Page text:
Danville, Kentucky – There comes a time in a man’s life when folks count you out. When they say you should plead guilty to the loitering charge and stop selling tapes of your no-hitter in an Applebee's parking lot. When they say your best days are behind you; that your no-hit gem vs Boyle County in ’72 was great and all, but it’s time to move on from baseball and find a real job.
Folks, I never paid any mind to what some might say, and I've never moved on from my baseball obsession and I’ve never been consistently employed over the years. That determination (or stubbornness, as all my ex-wives and their attorneys call it) is what separates men like Justin Verlander and I from mere mortals.
That being said, there are lots of differences between Justin and myself. I haven’t played baseball since high school, after I broke my arm in a drunken trampoline accident as I was on the cusp of breaking into the minor leagues. Justin Verlander has thrown 2 major-league no-hitters, whereas mine was in a high school game that was called due to inclement weather. I’ve had more marriages than I care to admit, whereas Justin has yet to put a ring on his woman Kate.
Justin is where he is because he believed in himself, in spite of the nerds fretting over his xFIP+ and the pundits calling him the next Tim Lincecum. After a forgettable 2014 and an injury-riddled beginning of 2015, Verlander is now once again pitching like the Cy Young & MVP who won 24 games in 2011 and allowed 1 earned run in 3 post-season starts in 2013. He looks like the guy who could come out of the dugout on any given night and threaten to throw a no-hitter. The guy who isn’t afraid to pitch to anyone. A man ready to put the team on his back in a way that Max Scherzer or David Price never did.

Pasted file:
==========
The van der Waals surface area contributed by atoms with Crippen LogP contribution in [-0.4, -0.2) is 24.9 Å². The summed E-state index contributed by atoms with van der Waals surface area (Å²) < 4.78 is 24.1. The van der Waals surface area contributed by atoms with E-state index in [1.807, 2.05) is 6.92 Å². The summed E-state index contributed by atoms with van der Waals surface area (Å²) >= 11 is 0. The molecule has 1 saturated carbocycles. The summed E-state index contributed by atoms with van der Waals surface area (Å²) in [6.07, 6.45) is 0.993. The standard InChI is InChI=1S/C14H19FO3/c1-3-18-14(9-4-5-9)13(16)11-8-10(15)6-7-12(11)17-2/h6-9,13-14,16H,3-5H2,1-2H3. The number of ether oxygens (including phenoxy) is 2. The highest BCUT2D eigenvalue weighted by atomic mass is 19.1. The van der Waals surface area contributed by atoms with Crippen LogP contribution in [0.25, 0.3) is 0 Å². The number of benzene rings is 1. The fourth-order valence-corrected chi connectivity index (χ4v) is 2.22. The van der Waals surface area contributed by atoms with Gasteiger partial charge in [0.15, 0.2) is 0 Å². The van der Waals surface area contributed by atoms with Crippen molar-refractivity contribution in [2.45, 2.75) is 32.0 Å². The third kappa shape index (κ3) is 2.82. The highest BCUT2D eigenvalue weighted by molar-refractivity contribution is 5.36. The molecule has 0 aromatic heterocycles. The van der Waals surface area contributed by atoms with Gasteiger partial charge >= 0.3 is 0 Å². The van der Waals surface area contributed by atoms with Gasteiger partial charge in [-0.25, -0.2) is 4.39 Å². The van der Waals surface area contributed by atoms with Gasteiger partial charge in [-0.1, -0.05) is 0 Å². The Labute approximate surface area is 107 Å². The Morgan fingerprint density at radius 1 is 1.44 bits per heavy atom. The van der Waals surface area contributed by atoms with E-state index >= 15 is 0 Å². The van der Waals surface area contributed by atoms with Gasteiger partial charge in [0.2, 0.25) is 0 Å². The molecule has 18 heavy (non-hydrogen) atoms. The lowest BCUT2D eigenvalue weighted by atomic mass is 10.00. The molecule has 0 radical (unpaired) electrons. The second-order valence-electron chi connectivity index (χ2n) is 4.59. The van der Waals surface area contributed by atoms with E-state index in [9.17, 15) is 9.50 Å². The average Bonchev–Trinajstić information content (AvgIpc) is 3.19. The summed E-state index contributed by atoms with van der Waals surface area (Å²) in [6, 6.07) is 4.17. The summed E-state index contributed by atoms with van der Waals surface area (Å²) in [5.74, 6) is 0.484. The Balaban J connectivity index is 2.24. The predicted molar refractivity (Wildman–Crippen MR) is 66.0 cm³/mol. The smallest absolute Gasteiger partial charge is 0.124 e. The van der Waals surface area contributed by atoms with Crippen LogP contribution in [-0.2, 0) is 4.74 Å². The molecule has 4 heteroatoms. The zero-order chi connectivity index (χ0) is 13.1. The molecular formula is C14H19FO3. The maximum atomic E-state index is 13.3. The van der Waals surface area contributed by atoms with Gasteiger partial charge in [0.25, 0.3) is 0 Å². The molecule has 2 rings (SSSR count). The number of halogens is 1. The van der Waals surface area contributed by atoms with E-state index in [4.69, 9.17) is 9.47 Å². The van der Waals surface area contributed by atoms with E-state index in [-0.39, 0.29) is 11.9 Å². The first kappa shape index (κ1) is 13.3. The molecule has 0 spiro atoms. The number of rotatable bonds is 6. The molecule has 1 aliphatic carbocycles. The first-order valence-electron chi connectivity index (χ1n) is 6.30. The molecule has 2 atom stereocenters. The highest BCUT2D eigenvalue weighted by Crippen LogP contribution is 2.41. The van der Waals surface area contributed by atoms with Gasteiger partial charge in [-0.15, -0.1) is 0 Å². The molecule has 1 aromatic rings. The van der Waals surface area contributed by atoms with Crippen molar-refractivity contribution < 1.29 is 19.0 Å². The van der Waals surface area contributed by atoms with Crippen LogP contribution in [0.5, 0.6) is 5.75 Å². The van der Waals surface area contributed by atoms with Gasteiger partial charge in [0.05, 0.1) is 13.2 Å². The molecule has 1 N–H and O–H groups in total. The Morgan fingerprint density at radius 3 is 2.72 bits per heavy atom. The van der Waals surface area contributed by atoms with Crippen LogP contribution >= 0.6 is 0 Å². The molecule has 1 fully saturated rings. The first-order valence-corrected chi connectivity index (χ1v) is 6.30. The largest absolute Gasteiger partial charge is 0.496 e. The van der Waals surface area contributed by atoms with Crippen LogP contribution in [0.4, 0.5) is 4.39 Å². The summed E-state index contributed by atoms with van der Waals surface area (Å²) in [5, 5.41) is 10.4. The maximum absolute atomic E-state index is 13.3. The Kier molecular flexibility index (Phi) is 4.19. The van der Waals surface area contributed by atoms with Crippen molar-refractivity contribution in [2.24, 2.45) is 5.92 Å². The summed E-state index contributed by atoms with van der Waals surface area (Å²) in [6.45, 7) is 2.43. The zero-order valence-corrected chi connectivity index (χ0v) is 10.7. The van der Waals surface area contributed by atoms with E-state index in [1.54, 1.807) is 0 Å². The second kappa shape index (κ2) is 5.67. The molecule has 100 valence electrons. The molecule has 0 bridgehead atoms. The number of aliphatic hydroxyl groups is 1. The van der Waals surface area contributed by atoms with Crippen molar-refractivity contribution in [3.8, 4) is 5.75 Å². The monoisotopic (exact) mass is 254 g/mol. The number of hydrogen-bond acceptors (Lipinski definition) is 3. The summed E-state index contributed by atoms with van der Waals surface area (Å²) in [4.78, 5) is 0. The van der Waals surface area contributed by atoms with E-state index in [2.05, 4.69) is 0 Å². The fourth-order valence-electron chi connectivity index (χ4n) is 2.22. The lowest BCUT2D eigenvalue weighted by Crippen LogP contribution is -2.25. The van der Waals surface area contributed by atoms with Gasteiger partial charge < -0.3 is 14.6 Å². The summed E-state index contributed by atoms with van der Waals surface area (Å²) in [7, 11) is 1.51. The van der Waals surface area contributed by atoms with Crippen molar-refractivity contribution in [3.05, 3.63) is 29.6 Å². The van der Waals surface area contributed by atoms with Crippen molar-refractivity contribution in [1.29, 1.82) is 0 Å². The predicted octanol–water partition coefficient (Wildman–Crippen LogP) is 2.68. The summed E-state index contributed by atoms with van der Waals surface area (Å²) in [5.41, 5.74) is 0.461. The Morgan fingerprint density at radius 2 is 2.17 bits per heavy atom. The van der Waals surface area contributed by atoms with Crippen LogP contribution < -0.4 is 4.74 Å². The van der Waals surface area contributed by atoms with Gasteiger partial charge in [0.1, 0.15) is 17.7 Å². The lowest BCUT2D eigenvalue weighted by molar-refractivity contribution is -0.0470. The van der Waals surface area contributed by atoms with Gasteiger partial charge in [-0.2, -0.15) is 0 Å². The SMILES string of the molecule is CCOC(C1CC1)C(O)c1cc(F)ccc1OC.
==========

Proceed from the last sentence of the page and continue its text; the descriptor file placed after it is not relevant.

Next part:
Verlander isn’t out of the woods yet. He’d be the first to say his 2-6 win/loss record is unacceptable, and the first to say he “plays the game to win championships, not to rack up personal accomplishments like no-hitters.”
As he shares a glass of grape & cherry Merlot exquisitely crafted in Northern Michigan with his supermodel girlfriend later this week, he’ll repeat that quote exactly. As Verlander and Detroit’s own Yoko Ono eat an expensive meal at a private lake-side bourgeois restaurant in the white-collar part of Michigan that Mitt Romney calls home, they’ll drink to Justin’s health. Justin will stare into the distant, burning orange sunset, as the lake breeze ripples through his dark-brown locks of windswept hair. He’ll think about the arch of his life – playing ball in the backyard with his brother Ben, being a first-round draft pick and top prospect, the World Series appearance his rookie year, the years of being whispered in the same breath as Koufax and Ryan and the years of falling up short. The fate of this man or that man is less than a drop, albeit a sparkling one, in the great blue motion of the sunlit bay. With Upton by his side and his pitching talent rediscovered, he’ll laugh in spite of himself and crack a boyish smile, as he contemplates how awesome his life is. Detroit’s once and future ace has returned.